Two of the deaths were people over the age of 80 in the northwest zone and the third was a person in their 70s in Saskatoon.
There were also 299 new cases reported by the province. The seven-day rolling average for new cases is 243 — 20.1 cases per 100,000 population.
Of the new cases, 125 were in Saskatoon and of those, 72 are at the Saskatoon Correctional Centre.
Regina has 44 new cases and the north-central zone 34.
Other new cases were reported in the far northwest (11), far north-central (4), far northeast (16), northwest (17), northeast (3), central-west (4), central-east (6), southwest (7), south-central (12) and southeast (8). Eight new cases have pending residence information.
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Overall, there are 3,146 active cases in Saskatchewan.
Officials said 108 people are in hospital, with 18 in intensive care.
Another 178 recoveries were reported, with 4,176 total recoveries.
Of all cases reported to date in Saskatchewan, 3,299 are community contacts, 1,496 have no known exposures, 463 are travellers and 2,104 are under investigation by public health.
Here is a breakdown of total Saskatchewan cases by age:
- 1,552 people are 19 and under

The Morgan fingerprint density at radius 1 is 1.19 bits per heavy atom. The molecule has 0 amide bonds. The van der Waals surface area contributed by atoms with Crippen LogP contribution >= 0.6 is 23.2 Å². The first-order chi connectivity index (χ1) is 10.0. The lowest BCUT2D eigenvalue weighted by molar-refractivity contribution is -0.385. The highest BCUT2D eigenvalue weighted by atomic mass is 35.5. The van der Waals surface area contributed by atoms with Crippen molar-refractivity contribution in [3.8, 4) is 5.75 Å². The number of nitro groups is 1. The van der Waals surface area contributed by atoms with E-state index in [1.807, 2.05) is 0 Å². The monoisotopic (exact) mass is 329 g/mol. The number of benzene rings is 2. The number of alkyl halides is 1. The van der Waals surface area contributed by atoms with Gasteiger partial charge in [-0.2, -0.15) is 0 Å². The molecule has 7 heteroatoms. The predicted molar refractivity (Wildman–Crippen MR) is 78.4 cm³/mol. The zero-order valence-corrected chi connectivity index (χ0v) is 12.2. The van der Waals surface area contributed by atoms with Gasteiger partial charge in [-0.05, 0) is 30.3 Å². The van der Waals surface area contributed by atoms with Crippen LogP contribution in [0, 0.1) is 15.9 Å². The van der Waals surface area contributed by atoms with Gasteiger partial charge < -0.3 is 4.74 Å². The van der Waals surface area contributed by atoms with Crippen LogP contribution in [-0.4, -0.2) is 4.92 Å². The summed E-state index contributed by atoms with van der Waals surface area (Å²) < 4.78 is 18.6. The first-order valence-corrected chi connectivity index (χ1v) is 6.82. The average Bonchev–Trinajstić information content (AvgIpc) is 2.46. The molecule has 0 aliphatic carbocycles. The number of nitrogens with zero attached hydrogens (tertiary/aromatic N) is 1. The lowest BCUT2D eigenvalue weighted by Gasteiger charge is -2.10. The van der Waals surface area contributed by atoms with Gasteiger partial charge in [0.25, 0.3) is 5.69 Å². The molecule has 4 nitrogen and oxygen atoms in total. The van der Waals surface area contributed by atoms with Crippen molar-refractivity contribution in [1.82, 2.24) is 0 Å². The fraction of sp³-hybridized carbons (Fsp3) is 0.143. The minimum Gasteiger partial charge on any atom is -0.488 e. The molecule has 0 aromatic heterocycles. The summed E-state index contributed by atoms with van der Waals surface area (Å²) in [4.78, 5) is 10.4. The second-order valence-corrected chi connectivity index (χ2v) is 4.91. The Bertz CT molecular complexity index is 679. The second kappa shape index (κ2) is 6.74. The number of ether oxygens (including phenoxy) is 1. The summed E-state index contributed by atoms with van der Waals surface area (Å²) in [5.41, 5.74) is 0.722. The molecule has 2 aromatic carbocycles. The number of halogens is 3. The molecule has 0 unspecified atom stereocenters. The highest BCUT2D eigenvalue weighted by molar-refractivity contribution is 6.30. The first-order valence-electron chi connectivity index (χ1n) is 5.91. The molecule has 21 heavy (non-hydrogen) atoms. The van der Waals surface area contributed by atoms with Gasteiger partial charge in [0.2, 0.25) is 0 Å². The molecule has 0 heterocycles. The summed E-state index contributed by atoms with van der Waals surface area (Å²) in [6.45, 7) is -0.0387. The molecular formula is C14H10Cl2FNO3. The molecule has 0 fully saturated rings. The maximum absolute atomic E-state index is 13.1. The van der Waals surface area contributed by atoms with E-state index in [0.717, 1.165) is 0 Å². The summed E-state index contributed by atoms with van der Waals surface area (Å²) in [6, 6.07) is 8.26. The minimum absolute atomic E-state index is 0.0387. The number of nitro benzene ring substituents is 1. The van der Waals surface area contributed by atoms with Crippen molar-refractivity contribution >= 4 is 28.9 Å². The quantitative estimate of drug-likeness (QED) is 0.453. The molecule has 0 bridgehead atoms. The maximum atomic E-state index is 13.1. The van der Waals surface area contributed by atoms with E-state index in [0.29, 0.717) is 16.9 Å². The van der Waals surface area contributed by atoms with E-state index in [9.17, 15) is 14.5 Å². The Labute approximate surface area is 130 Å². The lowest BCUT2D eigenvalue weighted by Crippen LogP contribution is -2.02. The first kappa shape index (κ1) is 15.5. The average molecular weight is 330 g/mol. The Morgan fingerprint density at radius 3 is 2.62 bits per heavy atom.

- 2,603 people are 20 to 39
- 1,962 are 40 to 59
- 980 people are 60 to 79
- 260 people are 80 and over
Females make up 51 per cent of the cases, males 49 per cent.
Saskatchewan has completed 330,364 tests so far for the virus, up 3,493 from Tuesday.
Questions about COVID-19? Here are some things you need to know:
Symptoms can include fever, cough and difficulty breathing — very similar to a cold or flu. Some people can develop a more severe illness. People most at risk of this include older adults and people with severe chronic medical conditions like heart, lung or kidney disease. If you develop symptoms, contact public health authorities.
To prevent the virus from spreading, experts recommend frequent handwashing and coughing into your sleeve. They also recommend minimizing contact with others, staying home as much as possible and maintaining a distance of two metres from other people if you go out. In situations where you can’t keep a safe distance from others, public health officials recommend the use of a non-medical face mask or covering to prevent spreading the respiratory droplets that can carry the virus. In some provinces and municipalities across the country, masks or face coverings are now mandatory in indoor public spaces.
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